Monday, October 9, 2017

Abuse and abuse. . .

Recently in a print publication, the issue of non-ordained assisting with the distribution of the Lord's Supper was discussed (not deacons or non-ordained presiding but assisting in the distribution to the congregation of the consecrated under the leadership of the ordained pastor).  It was called an abuse.  Perhaps it is in one sense but I wonder if the word abuse should not be reserved for greater violations -- such as when lay preach and preside without call and ordination.  That is clearly an ABUSE while assisting, distasteful to be sure to some and to many, does not rise to that level.

Reading regularly a popular Roman Catholic blog, I read all the time the complaints of lay attentive to the liturgy and of priests who violate the canons in their practice.  Once, for example, a writer4 complained that the deacon did not add water to the several chalices being used in the distribution but only the priest's chalice.  The blogger described this as an abuse, even a serious abuse but not one that would make the wine invalid material for the Sacrament. The same fellow described the use of a glass chalice as an abuse.  He also warned of the abuse of priests who deviate from the words of the mass or the rubrical canons regarding that mass.  On another occasion, he indicated that anger over liturgical abuse can be justified but it was important not to wallow in that anger.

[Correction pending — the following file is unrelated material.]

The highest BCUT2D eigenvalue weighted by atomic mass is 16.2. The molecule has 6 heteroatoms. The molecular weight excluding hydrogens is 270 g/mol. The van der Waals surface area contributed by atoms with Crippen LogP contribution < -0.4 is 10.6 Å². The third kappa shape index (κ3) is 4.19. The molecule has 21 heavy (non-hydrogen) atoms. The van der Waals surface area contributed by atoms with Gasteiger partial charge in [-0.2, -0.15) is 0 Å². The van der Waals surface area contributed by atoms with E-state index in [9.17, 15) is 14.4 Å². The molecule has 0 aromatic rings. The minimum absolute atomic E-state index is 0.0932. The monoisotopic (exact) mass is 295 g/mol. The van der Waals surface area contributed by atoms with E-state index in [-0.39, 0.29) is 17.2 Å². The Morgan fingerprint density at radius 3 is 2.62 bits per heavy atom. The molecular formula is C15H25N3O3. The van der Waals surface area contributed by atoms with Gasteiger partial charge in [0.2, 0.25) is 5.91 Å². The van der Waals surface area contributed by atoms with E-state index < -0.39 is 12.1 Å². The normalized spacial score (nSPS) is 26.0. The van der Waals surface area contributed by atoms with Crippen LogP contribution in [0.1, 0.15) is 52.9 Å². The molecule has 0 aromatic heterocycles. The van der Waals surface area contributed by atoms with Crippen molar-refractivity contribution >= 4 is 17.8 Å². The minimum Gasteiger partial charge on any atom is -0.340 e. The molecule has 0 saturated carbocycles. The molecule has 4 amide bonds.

Abuse is defined as the improper use of something or unjust or corrupt practice or a cruel or violent treatment of something or someone.  So, with the leeway within the definition we might describe with the same word someone who fails to add water to additional chalices but does so to the priest's chalice AND the person who abuses altar boys or slaps around women or yells at lay people.  I think you can see the problem.  Abuse becomes everything or nothing at all.  It is not the word's fault but the way we use that word.

An abuse ought to be serious enough that it causes the faithful to be concerned about the validity or efficacy of the means of grace.  Some practices are not good or right or salutary but they do not affect either the actual validity of the Sacrament nor do they raise questions in the minds and hearts of the people receiving it.  I fear that we are bantering about a word in such a way that the most egregious violations or propriety and form are in essence minimized while the small and less consequential violations are raised to a level of seriousness/offense they should not possess.

So while it is not best practice to have non-ordained assist the ordained in the distribution of the Sacrament it is clearly not an abuse that raises questions about the efficacy of that Sacrament when one deviates from the elements the Lord used or alters or omits the Verba Christi from the consecration of those elements.  All I am saying is that we need to take case with how we use terms.  If we use them wrongly, they make every little thing an abuse or nothing, no matter how serious, an abuse.  We just need to watch how it is we speak of such things.  Addressing them wrongly does not at all help the case with the more serious examples or problems while it can make liturgical folks out to be ridgid, unbending, and uncaring folks.  Having non-ordained assist in the distribution is less abusive, for example, than tinkering with the elements in the Lord's Supper and using apple juice in place of wine.